- Therapeutic Ultrasound is used to soften the hard solid breast tissue to encourage drainage back towards the armpit and collar bone. Once the milk has left the ducts we do not encourage massage down to the nipples (this logic was based on incorrect anatomy description). The therapeutic ultrasound is based on a pulsating quartz crystal that simply causes vibratory movement of the tissue resulting in softening of this tissue. The therapeutic ultrasound has been used safely for many years in physiotherapy practice. It would be commonly applied to a tight calf muscle or tight band on the outside of the thigh often bringing about instant relief of symptoms as these tight tissues causing the discomfort are softened.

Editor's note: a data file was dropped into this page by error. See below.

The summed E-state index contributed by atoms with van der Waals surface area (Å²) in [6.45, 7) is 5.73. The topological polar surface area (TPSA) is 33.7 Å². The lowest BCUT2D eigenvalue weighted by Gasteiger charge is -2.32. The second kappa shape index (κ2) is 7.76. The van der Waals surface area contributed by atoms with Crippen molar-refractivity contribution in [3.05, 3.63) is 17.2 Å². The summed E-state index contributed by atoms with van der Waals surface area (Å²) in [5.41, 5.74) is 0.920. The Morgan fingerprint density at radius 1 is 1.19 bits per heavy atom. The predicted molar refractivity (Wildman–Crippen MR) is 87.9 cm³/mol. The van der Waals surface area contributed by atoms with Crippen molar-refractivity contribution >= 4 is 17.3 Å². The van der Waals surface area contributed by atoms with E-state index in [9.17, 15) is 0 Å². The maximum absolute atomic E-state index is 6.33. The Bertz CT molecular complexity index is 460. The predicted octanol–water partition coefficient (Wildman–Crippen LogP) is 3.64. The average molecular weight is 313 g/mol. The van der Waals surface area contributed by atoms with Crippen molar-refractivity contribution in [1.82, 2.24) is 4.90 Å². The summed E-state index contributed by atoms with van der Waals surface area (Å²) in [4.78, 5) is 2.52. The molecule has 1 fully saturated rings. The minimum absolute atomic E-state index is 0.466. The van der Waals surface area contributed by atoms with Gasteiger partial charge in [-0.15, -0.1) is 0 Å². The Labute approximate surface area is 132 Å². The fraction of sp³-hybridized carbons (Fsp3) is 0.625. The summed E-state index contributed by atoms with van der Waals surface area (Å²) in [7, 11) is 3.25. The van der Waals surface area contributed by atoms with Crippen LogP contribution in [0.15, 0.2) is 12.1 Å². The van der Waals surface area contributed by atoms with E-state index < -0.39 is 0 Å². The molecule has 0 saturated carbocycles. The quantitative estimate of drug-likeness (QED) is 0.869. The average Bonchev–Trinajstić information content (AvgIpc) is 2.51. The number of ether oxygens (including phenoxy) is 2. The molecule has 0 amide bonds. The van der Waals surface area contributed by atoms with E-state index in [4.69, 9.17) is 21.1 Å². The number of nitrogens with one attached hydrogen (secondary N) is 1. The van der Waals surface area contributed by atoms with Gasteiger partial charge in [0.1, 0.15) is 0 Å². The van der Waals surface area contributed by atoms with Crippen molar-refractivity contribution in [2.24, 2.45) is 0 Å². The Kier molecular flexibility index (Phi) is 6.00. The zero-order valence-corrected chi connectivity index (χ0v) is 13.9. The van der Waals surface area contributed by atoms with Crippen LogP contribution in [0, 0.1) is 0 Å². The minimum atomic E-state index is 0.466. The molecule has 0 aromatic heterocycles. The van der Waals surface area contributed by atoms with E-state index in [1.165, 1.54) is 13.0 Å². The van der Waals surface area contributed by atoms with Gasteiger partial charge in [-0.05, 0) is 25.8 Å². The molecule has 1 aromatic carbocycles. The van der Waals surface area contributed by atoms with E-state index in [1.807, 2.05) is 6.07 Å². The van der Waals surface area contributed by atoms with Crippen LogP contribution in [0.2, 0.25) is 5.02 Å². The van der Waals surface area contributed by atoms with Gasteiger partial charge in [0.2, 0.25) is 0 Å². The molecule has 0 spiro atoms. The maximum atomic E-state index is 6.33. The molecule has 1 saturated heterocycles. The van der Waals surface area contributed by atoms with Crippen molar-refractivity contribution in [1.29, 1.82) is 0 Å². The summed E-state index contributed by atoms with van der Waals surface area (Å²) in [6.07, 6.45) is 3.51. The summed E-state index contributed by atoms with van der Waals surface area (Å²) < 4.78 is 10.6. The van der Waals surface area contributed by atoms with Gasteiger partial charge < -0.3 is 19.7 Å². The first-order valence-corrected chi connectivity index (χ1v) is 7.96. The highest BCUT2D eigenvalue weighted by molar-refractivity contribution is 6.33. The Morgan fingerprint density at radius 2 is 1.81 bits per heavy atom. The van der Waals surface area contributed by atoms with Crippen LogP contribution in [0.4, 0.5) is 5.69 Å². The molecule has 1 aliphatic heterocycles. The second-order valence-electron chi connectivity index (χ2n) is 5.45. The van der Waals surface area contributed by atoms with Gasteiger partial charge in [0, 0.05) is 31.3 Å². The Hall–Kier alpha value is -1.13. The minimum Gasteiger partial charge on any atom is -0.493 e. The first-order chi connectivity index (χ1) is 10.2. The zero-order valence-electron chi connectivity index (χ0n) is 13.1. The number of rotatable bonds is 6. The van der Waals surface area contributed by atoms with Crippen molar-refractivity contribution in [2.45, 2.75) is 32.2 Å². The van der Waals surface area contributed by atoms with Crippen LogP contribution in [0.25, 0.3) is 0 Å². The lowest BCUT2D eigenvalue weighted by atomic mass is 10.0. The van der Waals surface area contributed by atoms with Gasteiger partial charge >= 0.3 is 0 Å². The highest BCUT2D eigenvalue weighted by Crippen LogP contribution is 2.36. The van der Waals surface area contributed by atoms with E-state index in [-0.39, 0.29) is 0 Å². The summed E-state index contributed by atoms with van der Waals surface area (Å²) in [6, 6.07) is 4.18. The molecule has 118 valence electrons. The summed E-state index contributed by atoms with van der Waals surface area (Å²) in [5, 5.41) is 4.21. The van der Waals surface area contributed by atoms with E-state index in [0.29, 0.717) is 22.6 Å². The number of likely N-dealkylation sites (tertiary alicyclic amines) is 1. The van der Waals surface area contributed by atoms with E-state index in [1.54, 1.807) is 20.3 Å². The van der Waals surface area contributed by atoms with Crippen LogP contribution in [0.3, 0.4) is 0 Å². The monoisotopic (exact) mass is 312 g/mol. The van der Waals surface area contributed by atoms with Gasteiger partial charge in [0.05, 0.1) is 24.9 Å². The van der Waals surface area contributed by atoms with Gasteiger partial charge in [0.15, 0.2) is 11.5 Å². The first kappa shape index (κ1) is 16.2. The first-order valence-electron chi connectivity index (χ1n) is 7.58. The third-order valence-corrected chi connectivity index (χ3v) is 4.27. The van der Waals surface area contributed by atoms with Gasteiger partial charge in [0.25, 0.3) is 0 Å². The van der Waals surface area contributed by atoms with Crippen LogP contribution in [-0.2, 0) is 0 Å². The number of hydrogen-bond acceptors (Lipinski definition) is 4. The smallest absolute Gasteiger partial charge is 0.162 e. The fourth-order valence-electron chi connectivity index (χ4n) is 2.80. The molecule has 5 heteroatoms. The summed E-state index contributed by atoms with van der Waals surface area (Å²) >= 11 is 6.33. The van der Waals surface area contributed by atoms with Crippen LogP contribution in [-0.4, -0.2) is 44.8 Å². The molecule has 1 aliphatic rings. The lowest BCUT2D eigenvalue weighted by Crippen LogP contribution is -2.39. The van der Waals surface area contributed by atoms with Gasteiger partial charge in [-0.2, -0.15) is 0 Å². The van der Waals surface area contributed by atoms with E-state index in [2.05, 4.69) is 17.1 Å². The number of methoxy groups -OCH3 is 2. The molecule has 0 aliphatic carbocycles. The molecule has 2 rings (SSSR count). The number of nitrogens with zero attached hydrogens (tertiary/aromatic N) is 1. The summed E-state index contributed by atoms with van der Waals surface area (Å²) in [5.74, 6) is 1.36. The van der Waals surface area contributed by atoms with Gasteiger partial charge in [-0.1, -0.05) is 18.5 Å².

The breast tissue is delicate it is not advisable to massage vigorously as this could result in f damage to the ductal tissue and unwanted scarring...
- Lymphatic massage gently to the breast directed either to the armpit or collar bone and into the arm pit follows the therapeutic ultrasound to soften any thickened glandular tissue. You will be shown how to massage gently the breast and armpit.
- Pectoral (chest) muscles stretching to assist in elongating the front myofascial tissue - enhancing softness through the breast tissue.
- Exercises are given to encourage the diaphragmatic, lymphatic and muscular pumps to enhance lymphatic and venous drainage from the breast.
Treatment is recommended to be done over three consecutive days and this appears enough to soften the breast tissue and enhance drainage and dramatically reduced the breast thickening.
Other helpful information: